Stress-Free Trip Planning

June 3, 2013 6:02 pm

According to data from the U.S. Travel Association, three out of four domestic trips are taken for leisure purposes. And, in 2012, planned travel spiked by 61 percent between May and October as the summer months and warmer weather hit the nation.

To help take the guesswork and stress out of trip planning this travel season, below are several trips to consider, courtesy of LiveLifeLocal:

The Internet is the best traveler's guide out there. An unplanned adventure can bring a sense of excitement to summer travel plans. But, when heading on vacation with a family or a large group, spontaneity isn't always an option. Online resources can make it easy to plan a full itinerary for your trip – whether it's a road trip across country or a day trip to a local town.

Plan ahead and pack smart. Packing for an extended trip can quickly take the joy out of traveling. Avoid this stress by packing compact. Other tips like using vacuum bags to conserve space or packing multipurpose items, such as a sleeping bag that works as a picnic blanket, can help eliminate clutter.

Don't let gas costs limit destination desires. The drive can be just as fun as the destination itself when it comes to summer road trips. Simple tips for how to save at the pump, like fueling up in larger cities and leveraging the cruise control, can help limit gas expenses and enable travelers to take advantage of the open road.

"With kids out of school for the summer, we see families and individuals alike out traveling and experiencing new events now more than ever," says Eric Trott vice president of marketing, Safeco Insurance. "Regardless of the vehicle you're traveling in, summer is the time to explore a new city or become a tourist in your own town. LiveLifeLocal is geared directly towards making that possible with inspiration of where to go and tips on how to get there."

Source: www.livelifelocal.com

 


Packing Tips for Summer Moves

June 3, 2013 6:02 pm

(BPT) - Let's face it - moving is hard. Along with the stress of leaving a familiar place and adapting to new surroundings, moving means packing, loading, transporting, unloading and unpacking everything you own - as well as everything you forgot you owned.

While relocation may never be completely carefree, there are ways to ease the anxiety. A well-thought-out approach to boxing up belongings can help simplify the moving process and bring you one step closer to making your new house a home.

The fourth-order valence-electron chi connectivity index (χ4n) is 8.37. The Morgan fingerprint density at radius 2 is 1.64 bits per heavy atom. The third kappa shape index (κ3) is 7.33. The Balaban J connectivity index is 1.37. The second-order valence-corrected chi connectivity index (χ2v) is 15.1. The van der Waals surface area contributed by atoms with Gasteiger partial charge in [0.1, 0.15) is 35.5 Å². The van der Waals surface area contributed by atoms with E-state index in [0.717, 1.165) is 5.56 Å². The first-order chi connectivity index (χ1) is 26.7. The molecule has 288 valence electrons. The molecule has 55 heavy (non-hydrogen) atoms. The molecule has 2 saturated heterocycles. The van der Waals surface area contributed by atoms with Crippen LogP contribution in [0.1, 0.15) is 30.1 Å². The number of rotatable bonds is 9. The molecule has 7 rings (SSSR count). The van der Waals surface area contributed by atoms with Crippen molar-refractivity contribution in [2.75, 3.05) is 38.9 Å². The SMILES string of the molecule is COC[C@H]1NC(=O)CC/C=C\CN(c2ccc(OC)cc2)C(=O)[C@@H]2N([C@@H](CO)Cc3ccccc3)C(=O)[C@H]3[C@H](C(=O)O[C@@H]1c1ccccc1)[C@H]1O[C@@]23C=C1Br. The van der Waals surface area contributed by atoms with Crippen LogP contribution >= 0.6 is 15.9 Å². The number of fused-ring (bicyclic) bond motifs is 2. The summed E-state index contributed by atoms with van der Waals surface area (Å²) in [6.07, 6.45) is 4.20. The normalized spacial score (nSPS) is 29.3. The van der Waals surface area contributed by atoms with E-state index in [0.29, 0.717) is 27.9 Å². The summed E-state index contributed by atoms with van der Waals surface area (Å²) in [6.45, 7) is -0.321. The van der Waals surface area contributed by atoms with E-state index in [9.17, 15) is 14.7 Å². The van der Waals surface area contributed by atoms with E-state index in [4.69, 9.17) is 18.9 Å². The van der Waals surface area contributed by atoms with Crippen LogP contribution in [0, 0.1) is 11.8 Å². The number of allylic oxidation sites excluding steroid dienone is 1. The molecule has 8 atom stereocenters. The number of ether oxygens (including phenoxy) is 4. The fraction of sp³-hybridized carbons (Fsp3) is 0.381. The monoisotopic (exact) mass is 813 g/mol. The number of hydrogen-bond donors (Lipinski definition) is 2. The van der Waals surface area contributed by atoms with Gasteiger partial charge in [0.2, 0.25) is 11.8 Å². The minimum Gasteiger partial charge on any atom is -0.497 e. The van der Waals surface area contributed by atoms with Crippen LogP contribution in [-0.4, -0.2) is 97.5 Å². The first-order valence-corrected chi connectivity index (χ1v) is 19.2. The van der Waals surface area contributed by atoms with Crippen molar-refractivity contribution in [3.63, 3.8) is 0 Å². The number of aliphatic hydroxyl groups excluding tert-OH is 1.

Box it up. To be prepared for packing, seek out a large quantity of clean, sturdy containers in a variety of shapes and sizes. When selecting boxes, you may choose to purchase new ones, helping to ensure they can withstand the rigors of moving. You can also purchase dividers, which come in handy for packing glasses and other small, fragile items. No matter what you are using, remember not to over-pack. As a general rule, heavier items should be placed into smaller boxes to avoid too much strain on the box (and your back).

Leave it. The easiest packing is no packing at all. Moving is the perfect time to clear the clutter out of your life. Before boxing up your belongings, decide what to keep. Clothing and housewares in good shape can be donated, and broken or unused old items can be tossed or given to someone who can repurpose them.

Mind the supplies. The right tools can go a long way toward easing the moving process. Pick up plenty of quality wrapping material, like Bubble Wrap Brand cushioning, as well as strong packaging tape to help make boxing up your belongings a painless process. Don't get caught up in common frustrations that cause stress and waste time, such as tape that constantly tear or splits or struggling to find the tape end. Choose a quality tape, like Duck brand EZ Start packaging tape (packagingtape.com), for your moving needs; the brand's Frustration Free special release technology ensures that you never lose the tape end. And EZ Start unrolls smoothly and easily, without splitting or tearing.

Organize and prioritize. Pack from room to room and label boxes based on box contents, where boxes will be unpacked in the new location and priority. EZ Start packaging tape provides a solution here, too - with different prints to choose from, boxes can be organized and prioritized according to the particular design used.